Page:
Andrea Mott plays the violin for an Indianapolis orchestra—and shares her talents with students in the city’s public school system.

When Andrea Mott was studying for her accounting degree at Indiana University, she would often walk through the halls of the university’s renowned school of music, listening to the tones of strings, woodwinds, brass, and percussion emanating from the rooms.

For Mott, being surrounded by music was where she felt most at home.

Mott, coordinator of financial operations for Indiana University Health in Indianapolis, began studying violin in third grade, when the public school she attended in Indianapolis began to expose the students to strings. She loved the experience so much that she arranged to pay $5 a lesson for private sessions with her elementary school music teacher once in high school. “Knowing that my teacher was willing to work with me for that amount really motivated me to make her proud,” Mott says. “I learned the value of a mentor at a young age.”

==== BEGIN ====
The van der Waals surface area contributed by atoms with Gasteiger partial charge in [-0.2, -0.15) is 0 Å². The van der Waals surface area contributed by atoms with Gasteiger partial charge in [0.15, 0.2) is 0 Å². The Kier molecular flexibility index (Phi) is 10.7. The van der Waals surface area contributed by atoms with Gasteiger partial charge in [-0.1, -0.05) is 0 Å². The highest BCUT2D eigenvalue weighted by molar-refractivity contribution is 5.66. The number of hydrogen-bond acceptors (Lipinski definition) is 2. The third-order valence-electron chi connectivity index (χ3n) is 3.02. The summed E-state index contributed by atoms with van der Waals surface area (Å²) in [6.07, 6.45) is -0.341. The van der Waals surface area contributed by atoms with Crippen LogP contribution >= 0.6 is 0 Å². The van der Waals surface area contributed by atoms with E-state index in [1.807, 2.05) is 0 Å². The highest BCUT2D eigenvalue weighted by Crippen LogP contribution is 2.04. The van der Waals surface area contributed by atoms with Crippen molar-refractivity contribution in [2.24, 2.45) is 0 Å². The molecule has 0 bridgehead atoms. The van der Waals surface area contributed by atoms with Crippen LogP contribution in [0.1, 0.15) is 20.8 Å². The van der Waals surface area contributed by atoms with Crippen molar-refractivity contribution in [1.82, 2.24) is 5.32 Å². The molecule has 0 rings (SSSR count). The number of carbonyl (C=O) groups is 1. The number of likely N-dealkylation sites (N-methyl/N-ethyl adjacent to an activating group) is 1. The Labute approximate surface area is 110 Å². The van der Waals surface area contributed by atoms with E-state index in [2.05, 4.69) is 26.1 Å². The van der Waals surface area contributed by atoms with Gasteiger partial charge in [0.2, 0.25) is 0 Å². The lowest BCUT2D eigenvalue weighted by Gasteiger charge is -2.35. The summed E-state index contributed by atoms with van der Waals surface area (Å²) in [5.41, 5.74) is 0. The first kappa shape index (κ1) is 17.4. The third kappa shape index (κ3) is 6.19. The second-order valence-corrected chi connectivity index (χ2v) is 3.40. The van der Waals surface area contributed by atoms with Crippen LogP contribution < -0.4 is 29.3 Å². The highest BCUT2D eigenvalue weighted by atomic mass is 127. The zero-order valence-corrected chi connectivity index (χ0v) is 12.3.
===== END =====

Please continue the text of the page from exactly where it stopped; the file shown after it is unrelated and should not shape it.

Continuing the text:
Mott purchased her first violin at a garage sale when she was in high school. It cost $100—a lot of money for Mott, whose family struggled to make ends meet—but the quality was exceptional. Back then, having music to focus on was largely what kept her in school, she says. “I was an inner-city kid, and I hung out with the wrong crowd. When my friends dropped out of school, music was the only defining characteristic I had left,” Mott remembers. 

Mott concentrated on her music, gaining the confidence to try out for the Indianapolis Philharmonic, a volunteer group of musicians that performs five subscription concerts a year along with free summer park concerts. She performed with the Philharmonic her senior year of high school, where she benefited not only from the chance to hone her technique under the guidance of more experienced, highly skilled musicians, but also from the real-life lessons being a musician taught her.